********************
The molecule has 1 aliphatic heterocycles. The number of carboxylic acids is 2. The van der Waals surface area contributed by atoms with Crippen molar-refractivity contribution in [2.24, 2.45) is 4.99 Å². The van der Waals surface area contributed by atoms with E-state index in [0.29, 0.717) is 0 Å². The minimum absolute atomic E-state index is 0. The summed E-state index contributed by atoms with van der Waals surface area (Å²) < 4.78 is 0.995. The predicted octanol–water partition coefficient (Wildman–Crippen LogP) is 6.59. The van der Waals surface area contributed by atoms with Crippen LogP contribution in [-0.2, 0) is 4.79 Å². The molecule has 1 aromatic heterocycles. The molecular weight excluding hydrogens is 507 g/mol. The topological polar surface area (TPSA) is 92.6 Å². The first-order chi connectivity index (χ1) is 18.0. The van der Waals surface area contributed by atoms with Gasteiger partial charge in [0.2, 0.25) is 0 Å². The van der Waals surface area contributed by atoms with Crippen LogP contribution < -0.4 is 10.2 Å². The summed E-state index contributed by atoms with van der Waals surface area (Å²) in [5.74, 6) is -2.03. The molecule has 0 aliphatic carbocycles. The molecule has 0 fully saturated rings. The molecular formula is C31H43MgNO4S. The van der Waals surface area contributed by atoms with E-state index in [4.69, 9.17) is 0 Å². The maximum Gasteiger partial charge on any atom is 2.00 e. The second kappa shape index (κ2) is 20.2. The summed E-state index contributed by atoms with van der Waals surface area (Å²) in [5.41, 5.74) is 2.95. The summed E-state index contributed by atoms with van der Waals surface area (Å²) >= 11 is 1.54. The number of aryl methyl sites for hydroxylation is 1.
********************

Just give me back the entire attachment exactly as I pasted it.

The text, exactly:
The molecule has 1 aliphatic heterocycles. The number of carboxylic acids is 2. The van der Waals surface area contributed by atoms with Crippen molar-refractivity contribution in [2.24, 2.45) is 4.99 Å². The van der Waals surface area contributed by atoms with E-state index in [0.29, 0.717) is 0 Å². The minimum absolute atomic E-state index is 0. The summed E-state index contributed by atoms with van der Waals surface area (Å²) < 4.78 is 0.995. The predicted octanol–water partition coefficient (Wildman–Crippen LogP) is 6.59. The van der Waals surface area contributed by atoms with Crippen LogP contribution in [-0.2, 0) is 4.79 Å². The molecule has 1 aromatic heterocycles. The molecular weight excluding hydrogens is 507 g/mol. The topological polar surface area (TPSA) is 92.6 Å². The first-order chi connectivity index (χ1) is 18.0. The van der Waals surface area contributed by atoms with Gasteiger partial charge in [0.2, 0.25) is 0 Å². The van der Waals surface area contributed by atoms with Crippen LogP contribution < -0.4 is 10.2 Å². The summed E-state index contributed by atoms with van der Waals surface area (Å²) in [5.74, 6) is -2.03. The molecule has 0 aliphatic carbocycles. The molecule has 0 fully saturated rings. The molecular formula is C31H43MgNO4S. The van der Waals surface area contributed by atoms with E-state index in [4.69, 9.17) is 0 Å². The maximum Gasteiger partial charge on any atom is 2.00 e. The second kappa shape index (κ2) is 20.2. The summed E-state index contributed by atoms with van der Waals surface area (Å²) in [5.41, 5.74) is 2.95. The summed E-state index contributed by atoms with van der Waals surface area (Å²) >= 11 is 1.54. The number of aryl methyl sites for hydroxylation is 1.